Symantec: A hacking group is targeting health sector to steal intellectual property — 6 things to know

Symantec identified a hacker group known as Orangeworm that is breaking into U.S. healthcare organizations' X-Ray, MRI and other medical machines as part of an ongoing corporate espionage operation, according to a Symantec report released April 23.

Here are six things to know.

1. Orangeworm was a previously unknown group that Symantec discovered in 2015. It installs a custom backdoor called Trojan.Kwampirs in the networks of large international corporations in healthcare sector primarily in the U.S. but also in Europe and Asia.

2. According to the report, the known victims include healthcare providers, drugmakers, IT solution providers for healthcare and equipment manufacturers serving the healthcare industry, most likely in pursuit of corporate espionage.

3. Orangeworm's secondary targets include the manufacturing, IT, agriculture and logistics industries.

4. Trojan.Kwampirs is a backdoor Trojan that allows the attackers remote access to the compromised computer. Kwampirs "decrypts and extracts a copy of its main DLL payload from its resource section. Before writing the payload to disk, it inserts a randomly generated string into the middle of the decrypted payload in an attempt to evade hash-based detections," the report states.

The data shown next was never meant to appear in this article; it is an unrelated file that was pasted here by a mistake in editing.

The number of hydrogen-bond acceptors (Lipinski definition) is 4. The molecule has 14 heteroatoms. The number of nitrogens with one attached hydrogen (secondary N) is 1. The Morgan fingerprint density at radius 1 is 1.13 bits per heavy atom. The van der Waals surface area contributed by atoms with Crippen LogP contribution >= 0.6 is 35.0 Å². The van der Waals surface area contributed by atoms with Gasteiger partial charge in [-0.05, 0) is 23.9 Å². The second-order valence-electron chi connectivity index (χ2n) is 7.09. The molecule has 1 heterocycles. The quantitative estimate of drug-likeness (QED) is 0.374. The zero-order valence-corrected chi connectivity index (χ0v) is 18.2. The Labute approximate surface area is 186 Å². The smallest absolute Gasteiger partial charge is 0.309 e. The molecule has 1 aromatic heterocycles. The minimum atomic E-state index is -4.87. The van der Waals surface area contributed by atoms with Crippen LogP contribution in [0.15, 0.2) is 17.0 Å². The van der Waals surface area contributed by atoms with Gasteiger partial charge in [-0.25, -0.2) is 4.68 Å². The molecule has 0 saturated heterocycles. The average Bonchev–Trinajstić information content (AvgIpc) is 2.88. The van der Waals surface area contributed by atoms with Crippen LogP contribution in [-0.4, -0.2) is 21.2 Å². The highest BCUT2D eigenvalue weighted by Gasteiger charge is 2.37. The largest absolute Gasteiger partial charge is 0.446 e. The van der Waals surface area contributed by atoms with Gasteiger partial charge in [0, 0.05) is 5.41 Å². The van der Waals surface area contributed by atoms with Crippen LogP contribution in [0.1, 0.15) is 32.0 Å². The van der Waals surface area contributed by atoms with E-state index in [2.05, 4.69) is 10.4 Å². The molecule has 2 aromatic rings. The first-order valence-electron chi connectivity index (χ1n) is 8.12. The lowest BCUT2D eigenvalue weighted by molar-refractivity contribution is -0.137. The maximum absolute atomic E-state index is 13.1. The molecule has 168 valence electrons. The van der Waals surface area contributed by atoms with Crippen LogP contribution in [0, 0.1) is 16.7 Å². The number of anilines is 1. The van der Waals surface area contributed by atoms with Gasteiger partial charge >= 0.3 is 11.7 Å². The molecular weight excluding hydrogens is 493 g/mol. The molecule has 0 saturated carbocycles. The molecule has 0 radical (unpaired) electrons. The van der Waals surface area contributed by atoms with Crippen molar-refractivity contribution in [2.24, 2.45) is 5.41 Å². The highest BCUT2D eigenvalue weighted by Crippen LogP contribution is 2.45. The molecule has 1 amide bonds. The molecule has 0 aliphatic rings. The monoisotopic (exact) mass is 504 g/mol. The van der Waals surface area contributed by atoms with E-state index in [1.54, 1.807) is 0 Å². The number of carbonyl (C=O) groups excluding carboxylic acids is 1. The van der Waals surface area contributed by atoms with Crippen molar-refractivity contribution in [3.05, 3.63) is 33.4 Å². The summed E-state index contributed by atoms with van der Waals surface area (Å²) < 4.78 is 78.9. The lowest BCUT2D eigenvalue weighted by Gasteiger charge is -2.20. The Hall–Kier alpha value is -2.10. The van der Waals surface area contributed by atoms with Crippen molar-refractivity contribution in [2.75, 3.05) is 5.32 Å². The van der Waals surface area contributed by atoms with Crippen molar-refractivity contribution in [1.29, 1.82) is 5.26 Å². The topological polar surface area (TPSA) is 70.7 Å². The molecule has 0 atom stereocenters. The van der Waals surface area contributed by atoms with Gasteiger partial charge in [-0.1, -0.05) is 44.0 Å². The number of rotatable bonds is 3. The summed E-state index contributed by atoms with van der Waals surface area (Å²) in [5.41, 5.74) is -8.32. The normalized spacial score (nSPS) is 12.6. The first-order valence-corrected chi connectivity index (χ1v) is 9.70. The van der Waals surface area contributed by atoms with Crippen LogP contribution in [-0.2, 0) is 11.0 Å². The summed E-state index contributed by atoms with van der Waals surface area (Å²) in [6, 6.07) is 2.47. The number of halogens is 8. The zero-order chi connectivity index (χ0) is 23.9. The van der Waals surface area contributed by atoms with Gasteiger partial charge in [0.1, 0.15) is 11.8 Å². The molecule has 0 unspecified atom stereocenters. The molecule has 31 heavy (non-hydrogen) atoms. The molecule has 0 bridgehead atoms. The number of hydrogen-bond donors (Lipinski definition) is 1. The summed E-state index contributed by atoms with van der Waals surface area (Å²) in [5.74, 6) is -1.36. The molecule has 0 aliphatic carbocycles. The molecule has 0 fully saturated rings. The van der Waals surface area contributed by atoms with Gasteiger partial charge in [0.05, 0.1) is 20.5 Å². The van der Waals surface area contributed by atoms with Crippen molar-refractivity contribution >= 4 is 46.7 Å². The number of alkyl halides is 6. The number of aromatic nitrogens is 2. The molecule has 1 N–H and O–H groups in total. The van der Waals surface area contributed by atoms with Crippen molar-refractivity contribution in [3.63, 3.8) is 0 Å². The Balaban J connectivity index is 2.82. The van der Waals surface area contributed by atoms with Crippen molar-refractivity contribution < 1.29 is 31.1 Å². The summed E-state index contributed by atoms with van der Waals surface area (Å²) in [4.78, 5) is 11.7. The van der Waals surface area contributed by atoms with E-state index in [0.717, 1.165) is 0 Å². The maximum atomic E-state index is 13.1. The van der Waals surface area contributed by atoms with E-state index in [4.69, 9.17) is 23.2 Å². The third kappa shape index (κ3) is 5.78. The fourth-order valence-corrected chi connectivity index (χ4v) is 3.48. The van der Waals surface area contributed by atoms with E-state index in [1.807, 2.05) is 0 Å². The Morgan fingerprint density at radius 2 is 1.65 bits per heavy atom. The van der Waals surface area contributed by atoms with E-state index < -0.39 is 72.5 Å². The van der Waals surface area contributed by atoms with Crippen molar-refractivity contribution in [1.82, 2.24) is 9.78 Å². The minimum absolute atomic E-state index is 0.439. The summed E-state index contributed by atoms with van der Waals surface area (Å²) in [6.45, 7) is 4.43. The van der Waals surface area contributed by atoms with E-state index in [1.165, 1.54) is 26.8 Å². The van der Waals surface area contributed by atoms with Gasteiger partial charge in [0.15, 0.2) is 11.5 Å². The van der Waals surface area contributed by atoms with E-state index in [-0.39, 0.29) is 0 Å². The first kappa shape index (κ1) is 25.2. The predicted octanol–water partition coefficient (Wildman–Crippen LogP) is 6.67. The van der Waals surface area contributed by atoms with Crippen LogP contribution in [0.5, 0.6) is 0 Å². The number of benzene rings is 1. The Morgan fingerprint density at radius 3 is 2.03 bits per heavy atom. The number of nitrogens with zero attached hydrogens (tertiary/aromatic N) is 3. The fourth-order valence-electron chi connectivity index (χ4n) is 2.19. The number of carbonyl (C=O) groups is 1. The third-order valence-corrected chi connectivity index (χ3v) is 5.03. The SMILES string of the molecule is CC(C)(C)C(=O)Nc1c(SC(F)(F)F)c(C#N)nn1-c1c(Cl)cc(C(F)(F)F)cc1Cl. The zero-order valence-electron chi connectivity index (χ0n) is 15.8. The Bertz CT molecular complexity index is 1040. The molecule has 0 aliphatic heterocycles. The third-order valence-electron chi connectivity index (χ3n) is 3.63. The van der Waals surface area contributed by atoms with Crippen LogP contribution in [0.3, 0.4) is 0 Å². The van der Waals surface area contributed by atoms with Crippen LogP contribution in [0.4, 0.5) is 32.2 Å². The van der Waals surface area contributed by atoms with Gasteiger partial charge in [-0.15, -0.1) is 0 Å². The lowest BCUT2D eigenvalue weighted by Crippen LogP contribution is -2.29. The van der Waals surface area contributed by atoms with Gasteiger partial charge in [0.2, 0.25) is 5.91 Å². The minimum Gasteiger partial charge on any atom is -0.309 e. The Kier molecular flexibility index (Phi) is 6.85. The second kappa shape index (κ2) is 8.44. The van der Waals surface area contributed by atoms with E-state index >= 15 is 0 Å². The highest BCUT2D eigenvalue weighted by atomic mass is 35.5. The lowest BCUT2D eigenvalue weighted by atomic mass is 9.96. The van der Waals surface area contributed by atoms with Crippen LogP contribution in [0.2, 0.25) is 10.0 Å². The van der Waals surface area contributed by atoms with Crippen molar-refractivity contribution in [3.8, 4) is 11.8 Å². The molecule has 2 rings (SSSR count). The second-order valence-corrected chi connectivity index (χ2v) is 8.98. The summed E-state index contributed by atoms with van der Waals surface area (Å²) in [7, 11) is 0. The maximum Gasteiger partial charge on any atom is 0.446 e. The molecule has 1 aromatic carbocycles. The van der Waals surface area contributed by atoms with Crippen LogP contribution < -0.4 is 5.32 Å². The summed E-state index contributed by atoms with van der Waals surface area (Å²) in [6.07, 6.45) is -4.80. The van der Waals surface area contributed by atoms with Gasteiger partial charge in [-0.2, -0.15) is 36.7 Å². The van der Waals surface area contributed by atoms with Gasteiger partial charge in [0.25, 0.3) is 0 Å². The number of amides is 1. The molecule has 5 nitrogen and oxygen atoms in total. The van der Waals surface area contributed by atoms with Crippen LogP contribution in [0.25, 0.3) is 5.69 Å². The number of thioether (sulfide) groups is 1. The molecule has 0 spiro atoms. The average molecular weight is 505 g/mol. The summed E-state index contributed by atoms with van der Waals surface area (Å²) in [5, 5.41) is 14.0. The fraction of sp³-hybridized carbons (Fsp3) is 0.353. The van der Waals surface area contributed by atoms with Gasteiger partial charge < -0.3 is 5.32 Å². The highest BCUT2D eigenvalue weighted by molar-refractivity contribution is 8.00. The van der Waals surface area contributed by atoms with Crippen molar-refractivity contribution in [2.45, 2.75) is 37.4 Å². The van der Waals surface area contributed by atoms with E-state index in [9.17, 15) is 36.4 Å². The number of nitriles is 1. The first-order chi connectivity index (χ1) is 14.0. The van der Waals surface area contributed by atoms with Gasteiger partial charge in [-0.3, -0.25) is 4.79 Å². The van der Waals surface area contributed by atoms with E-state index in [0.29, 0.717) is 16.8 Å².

5. After hackers have infected a computer with the Kwampirs malware, "the attackers have the ability to extend the malware's functionality by downloading and executing additional modules in memory," Alan Neville, a Symantec researcher, told Forbes. "These modules may be customized to the victim's environment to assist the attackers in performing any desirable action on these devices."

6. Symantec does not believe Orangeworm is a state-sponsored actor but rather thinks it is an individual or a small group of individuals. Symantec noted there are no technical or operational indicators to determine the group's origin.

Click here to read the full report.

More articles on cybersecurity:
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25% of organizations using a public cloud have had data stolen, survey finds

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